My diesel and water tanks store easily in the large storage bay.

Summary:

This has been a look at my remote filling system and a thumbs up for ATL bladder tanks. It's one approach of many possibilities available to you. Stays for us usually range from 3-8 months at a time. Remote fueling saves time, aggravation and money. It's far easier to bring the fuel to the bus than breaking everything down, clamming up and driving to the filling station. Only to return and put everything back the way it was. Some stations are really tight to maneuver a large vehicle around in which is another hassle worth avoiding.

Transporting fuel in a bladder tank isn't without risks. Make sure you understand all the hazards and safety implications and are comfortable with the process. In other words, know before you go.

In winter climates a drive to the filling station isn't even an option. In some locations we arrive in late fall with a 1/2 tank of summer blend fuel. Winter blend isn't usually available until November at which time road conditions are bad either with snow and/or salt. Remote fueling really is helpful in this case. When the winter blend arrives we generally transport 70-80 gallons which works out fine. In winters past, when we ran the Hydro-Hot more for heating we'd need to do a mid-winter fill up.

If you're moving about frequently remote filling doesn't make much sense as you'll always be able to access a filling station. Extended stays in warm climates place far less demands on fuel consumption. If you topped off before parking, I would imagine your fuel would last many months.

If you were boondocking in a remote place, being able to transport fuel and water might have some advantages. For us the remote filling has been a HUGE help and we continue to use this capability season after season. I hope this article has been helpful and informative. Be careful out there and safe travels.

Complete slide show HERE. (6 frames w/captions)


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Scott Bridgman, Why not join and post your own comments??
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Re: ALT Petro-Flex Bladder Tank [Re: Muniac] #156 10/27/12 04:17 PM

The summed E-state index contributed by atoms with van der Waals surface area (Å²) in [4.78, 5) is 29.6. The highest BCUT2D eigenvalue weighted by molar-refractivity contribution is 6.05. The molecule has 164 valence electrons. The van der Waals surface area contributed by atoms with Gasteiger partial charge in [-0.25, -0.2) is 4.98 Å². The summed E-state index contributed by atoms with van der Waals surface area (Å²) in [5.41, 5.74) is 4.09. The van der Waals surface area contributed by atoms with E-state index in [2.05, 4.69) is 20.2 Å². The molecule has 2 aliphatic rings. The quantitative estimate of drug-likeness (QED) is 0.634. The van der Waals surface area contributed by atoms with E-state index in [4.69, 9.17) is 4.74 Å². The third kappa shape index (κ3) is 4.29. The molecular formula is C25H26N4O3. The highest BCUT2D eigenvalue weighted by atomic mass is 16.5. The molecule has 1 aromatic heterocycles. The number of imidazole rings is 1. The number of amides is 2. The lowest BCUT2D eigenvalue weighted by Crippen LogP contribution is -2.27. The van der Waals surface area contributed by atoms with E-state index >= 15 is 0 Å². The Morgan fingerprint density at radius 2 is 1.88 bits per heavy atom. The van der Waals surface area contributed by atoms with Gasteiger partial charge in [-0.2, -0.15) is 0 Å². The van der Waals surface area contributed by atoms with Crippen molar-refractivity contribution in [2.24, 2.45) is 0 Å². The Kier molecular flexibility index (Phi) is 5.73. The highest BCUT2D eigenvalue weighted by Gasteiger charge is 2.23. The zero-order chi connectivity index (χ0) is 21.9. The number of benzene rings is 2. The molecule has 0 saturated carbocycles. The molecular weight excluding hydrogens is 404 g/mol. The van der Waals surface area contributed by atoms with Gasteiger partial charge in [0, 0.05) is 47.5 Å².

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Gil B Offline
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Hi Scott:

Can you tell us a little more about the initial filling procedure? OK, I see the fill located in the middle of the bladder. I understand that. Now, you are bending over the bladder, filling with diesel, as you're filling, the bladder is rising. So far, so good. Are you kneeling on the bag, as your filling? and then moving off of /away from the bag. I'm a little concerned about fuel backing up the fill nozzle? It looks like there is a safety fill/ball valve? Have you ever had an overflow? I maybe over thinking this! Great job! How many trips to the hardware store? :-)


Gil B
'05 Country Coach Inspire DaVinci, Cat C-9, Air Force One, Blue OX Aventa LX
'01 Toyota Tundra Limited 4X4
Re: ALT Petro-Flex Bladder Tank [Re: Gil B] #157 10/27/12 07:48 PM
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Gil - The vent (yellow cap) is reenforced and fairly stable. You can put the fill nozzle in there just like on a vehicle. I lock the handle and let the diesel flow into the tank at the maximum rate. Usually I know in advance that I'm going to transport 50, 60, 70 or more gallons. So I watch that on the pump and stop when I reach my goal.

It's easy to reach into the center and insert the nozzle. Wide angle lens on camera makes this distance appear much longer than it is. Bladder rises as it takes on fuel.

Never had any fuel back up problems, spills, overflow or mess. The tank will hold 100 gallons and I never have had a need to transport that much. Done this with water many times, however.

On the tank's exit you need a ball valve to shut this off during filling. That valve stays off until you connect the exit hose to the pump's inlet and run your filling hose. Once everything is connected and your fill hose is in place, you open the valve and start the pump. It's all pretty simple.


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Scott Bridgman, Why not join and post your own comments??
scott@muniac.com (email me)